Army armoured vehicles drive through a residential area after Friday prayers in the northern industrial town of Sohar in Oman April 8, 2011. Heavy security prevented fresh protests after Friday prayers in the Omani city of Sohar, where protesters camped out for over a month before security forces moved them out last week. Checkpoints were set up across the northeastern industrial city with dozens of armoured vehicles blocking access to protest areas. Residents' names were checked against a list and access to mosques was restricted, while a helicopter flew overhead, witnesses said. Image Credit: Reuters

Sohar: Heavy security prevented fresh protests after Friday prayers in the Omani city of Sohar, where protesters camped out for over a month before security forces moved them out last week.

Checkpoints were set up across the northeastern industrial city with dozens of armoured vehicles blocking access to protest areas. Residents' names were checked against a list and access to mosques was restricted, while a helicopter flew overhead, witnesses said.

Demonstrations in Oman, inspired by protests that have spread across the Middle East and toppled the leaders of Egypt and Tunisia, have focused on demands for better wages, jobs and an end to corruption. Many protesters have demanded the state prosecute sacked ministers for corruption.

"Worshippers have been restricted from going to Friday prayers because of so many checkpoints," one resident said. Asked if there would be further protests in the area, he said: "I don't think so."

Another resident said: "There are at least a dozen checkpoints in Sohar, more than three times what there were last Friday."

Omani activists using emails and text messages called for a a Friday demonstration against the killing of at least one and wounding of eight others when security forces crushed a crowd of stone-throwing protesters last week. Witnesses later said that between 50 and 60 protesters were detained last week.

Sultan Qaboos Bin Said, who has ruled the once sleepy sultanate for 40 years, has embarked on a series of reforms since protests began.

He promised in March to cede some legislative powers to the partially-elected Oman Council, an advisory body. At present, only the sultan and his cabinet can legislate and a transfer of powers has yet to be announced.

The Sultan also ordered a grant of 150 rials ($375) unemployment benefit. He raised civil service pay and pensions of government employees and doubled social security allowances.

Fortified city

Sohar had turned into a fortified city on Friday with army staging a flag march in this industrial port city ahead of the anticipated trouble after the Friday prayers.

"We were not permitted to go to the terrace of our building today," a resident from Sohar told Gulf News.

“When I tried to go to the terrace, I saw army men there and they asked us to go down,” he said on the condition of anonymity.

Every strategic points in Sohar had been taken by the armoured army vehicles as well as tanks with the columns of army and special forces staging flag march in different areas.

"They are even asking everyone from staying off terraces through announcement on megaphones that the army carries,” another resident, who is close to Wokaiba Roundabout, told Gulf news.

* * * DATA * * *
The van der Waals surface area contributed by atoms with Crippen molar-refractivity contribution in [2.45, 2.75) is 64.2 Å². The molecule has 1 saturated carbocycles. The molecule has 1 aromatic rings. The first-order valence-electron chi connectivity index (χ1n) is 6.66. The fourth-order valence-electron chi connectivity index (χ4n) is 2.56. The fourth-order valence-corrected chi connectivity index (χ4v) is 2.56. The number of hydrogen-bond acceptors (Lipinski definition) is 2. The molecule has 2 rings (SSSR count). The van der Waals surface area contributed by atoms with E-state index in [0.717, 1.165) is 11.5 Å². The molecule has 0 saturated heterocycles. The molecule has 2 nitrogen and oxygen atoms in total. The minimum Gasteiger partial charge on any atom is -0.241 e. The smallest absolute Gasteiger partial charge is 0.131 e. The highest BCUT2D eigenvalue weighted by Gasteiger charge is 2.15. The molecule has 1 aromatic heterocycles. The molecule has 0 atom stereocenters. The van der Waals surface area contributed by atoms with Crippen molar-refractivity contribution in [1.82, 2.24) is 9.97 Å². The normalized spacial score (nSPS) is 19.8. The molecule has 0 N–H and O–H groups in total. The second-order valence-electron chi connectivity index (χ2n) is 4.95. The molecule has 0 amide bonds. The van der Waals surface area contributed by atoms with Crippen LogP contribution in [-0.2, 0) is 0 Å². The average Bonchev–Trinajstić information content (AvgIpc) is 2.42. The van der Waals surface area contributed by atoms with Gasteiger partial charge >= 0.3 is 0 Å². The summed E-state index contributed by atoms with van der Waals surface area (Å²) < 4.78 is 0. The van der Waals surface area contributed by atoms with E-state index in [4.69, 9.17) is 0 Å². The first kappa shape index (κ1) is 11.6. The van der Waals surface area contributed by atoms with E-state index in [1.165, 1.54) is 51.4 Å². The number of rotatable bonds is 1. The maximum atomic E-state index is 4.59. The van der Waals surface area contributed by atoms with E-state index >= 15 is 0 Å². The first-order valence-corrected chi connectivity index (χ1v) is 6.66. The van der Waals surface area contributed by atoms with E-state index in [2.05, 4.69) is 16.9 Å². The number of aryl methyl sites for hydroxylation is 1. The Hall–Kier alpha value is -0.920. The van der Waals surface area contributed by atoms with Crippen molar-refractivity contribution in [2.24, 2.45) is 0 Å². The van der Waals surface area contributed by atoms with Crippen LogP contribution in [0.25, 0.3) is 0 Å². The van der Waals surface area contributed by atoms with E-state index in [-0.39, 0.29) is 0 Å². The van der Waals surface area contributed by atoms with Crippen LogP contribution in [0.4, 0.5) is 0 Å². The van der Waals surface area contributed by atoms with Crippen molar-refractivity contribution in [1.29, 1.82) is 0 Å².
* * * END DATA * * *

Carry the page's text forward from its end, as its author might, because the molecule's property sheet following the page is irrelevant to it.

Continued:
Last Friday army had to resort to cane charge, tear gas and firing to quell a violent mob after prayers in which young Khalifa Al Alawi died.

There have been calls for protests in Sohar through various social networking sites with some saying that women and children could be used as human shield by the protesters.

The police on Thursday night claimed that they have arrested Amor Bin Khamis Al Miabali, Khalid Bin Hamad Al Badi and Khalid Bin Said Al Badi in Saham, 30-kms south of Sohar, as they were trying to enter Sohar with arms.

All the three have been charged for possessing explosives-making materials and non-firearms.

According to the security agencies the trio confessed to being in possession of the materials with the intention of making incendiary substances and bombs. The exhibits were inspected and found extremely dangerous if used for criminal purposes.

Last week the security agencies had said that they had information about some individuals buying non-firearms, ammunition and fuel with the intention of using them in riots.

They thanked citizens and residents for their co-operation which led to the arrest of the three suspects, who intended to cause arson in Sohar.

Entry in and out of Sohar was strictly monitored with security personnel carrying a list that they were checking thoroughly while going through ID cards of citizens passing through the Sohar gate.

Meanwhile, shaikhs and senior citizens of Sohar made an appeal to all the residents in Sohar to strive to keep destabilising factors at bay.

The senior citizens also discussed the recent events in Sohar and ways to convince the youth not to take part in activities or actions alien to the Omani community.

They also decided to meet regularly every Thursday until normalcy returns to Sohar in full and also convene similar meetings in the future.

At the same time, a series of SMS were being sent from unknown sources urging people to show tolerance and work for peace in Sohar at the same time asking elders to keep an eye on their young wards, especially on Friday.

The prevailing peace till late afternoon in Sohar appeared like a quite battle zone as army vehicle and army men were everywhere in this port town.

People, especially in Sohar, were keeping their fingers crossed and hoping that the Friday will pass without any untoward incident.

- With inputs from agencies